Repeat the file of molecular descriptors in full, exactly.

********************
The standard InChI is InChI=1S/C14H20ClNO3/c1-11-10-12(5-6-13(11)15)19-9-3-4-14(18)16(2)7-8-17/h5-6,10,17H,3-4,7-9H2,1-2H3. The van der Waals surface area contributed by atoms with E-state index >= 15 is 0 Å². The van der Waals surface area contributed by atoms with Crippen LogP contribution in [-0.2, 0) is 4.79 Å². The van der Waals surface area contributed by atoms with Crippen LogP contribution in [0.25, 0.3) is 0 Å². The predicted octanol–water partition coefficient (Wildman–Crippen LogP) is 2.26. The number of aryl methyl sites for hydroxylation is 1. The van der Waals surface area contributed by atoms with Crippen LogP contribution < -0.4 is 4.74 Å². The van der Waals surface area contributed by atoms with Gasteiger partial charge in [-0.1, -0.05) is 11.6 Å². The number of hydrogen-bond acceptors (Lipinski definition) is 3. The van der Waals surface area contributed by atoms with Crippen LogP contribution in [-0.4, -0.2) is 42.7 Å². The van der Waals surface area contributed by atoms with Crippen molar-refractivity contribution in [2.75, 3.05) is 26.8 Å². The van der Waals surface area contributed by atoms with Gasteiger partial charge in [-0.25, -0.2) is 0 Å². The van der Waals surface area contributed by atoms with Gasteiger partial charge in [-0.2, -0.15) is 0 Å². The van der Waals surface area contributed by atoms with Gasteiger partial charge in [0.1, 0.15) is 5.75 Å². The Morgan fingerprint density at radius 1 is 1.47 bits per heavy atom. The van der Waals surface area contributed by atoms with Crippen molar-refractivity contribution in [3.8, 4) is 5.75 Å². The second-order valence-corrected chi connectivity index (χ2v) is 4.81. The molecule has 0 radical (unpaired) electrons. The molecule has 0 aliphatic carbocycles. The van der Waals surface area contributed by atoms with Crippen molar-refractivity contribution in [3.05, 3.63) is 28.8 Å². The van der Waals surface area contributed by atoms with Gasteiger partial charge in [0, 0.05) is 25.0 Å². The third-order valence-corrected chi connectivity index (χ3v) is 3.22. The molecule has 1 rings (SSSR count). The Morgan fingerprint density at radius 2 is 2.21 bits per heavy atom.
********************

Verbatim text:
The standard InChI is InChI=1S/C14H20ClNO3/c1-11-10-12(5-6-13(11)15)19-9-3-4-14(18)16(2)7-8-17/h5-6,10,17H,3-4,7-9H2,1-2H3. The van der Waals surface area contributed by atoms with E-state index >= 15 is 0 Å². The van der Waals surface area contributed by atoms with Crippen LogP contribution in [-0.2, 0) is 4.79 Å². The van der Waals surface area contributed by atoms with Crippen LogP contribution in [0.25, 0.3) is 0 Å². The predicted octanol–water partition coefficient (Wildman–Crippen LogP) is 2.26. The number of aryl methyl sites for hydroxylation is 1. The van der Waals surface area contributed by atoms with Crippen LogP contribution < -0.4 is 4.74 Å². The van der Waals surface area contributed by atoms with Gasteiger partial charge in [-0.1, -0.05) is 11.6 Å². The number of hydrogen-bond acceptors (Lipinski definition) is 3. The van der Waals surface area contributed by atoms with Crippen LogP contribution in [-0.4, -0.2) is 42.7 Å². The van der Waals surface area contributed by atoms with Crippen molar-refractivity contribution in [2.75, 3.05) is 26.8 Å². The van der Waals surface area contributed by atoms with Gasteiger partial charge in [-0.25, -0.2) is 0 Å². The van der Waals surface area contributed by atoms with Gasteiger partial charge in [-0.2, -0.15) is 0 Å². The van der Waals surface area contributed by atoms with Gasteiger partial charge in [0.1, 0.15) is 5.75 Å². The Morgan fingerprint density at radius 1 is 1.47 bits per heavy atom. The van der Waals surface area contributed by atoms with Crippen molar-refractivity contribution in [3.8, 4) is 5.75 Å². The second-order valence-corrected chi connectivity index (χ2v) is 4.81. The molecule has 0 radical (unpaired) electrons. The molecule has 0 aliphatic carbocycles. The van der Waals surface area contributed by atoms with Crippen molar-refractivity contribution in [3.05, 3.63) is 28.8 Å². The van der Waals surface area contributed by atoms with Gasteiger partial charge in [0, 0.05) is 25.0 Å². The third-order valence-corrected chi connectivity index (χ3v) is 3.22. The molecule has 1 rings (SSSR count). The Morgan fingerprint density at radius 2 is 2.21 bits per heavy atom.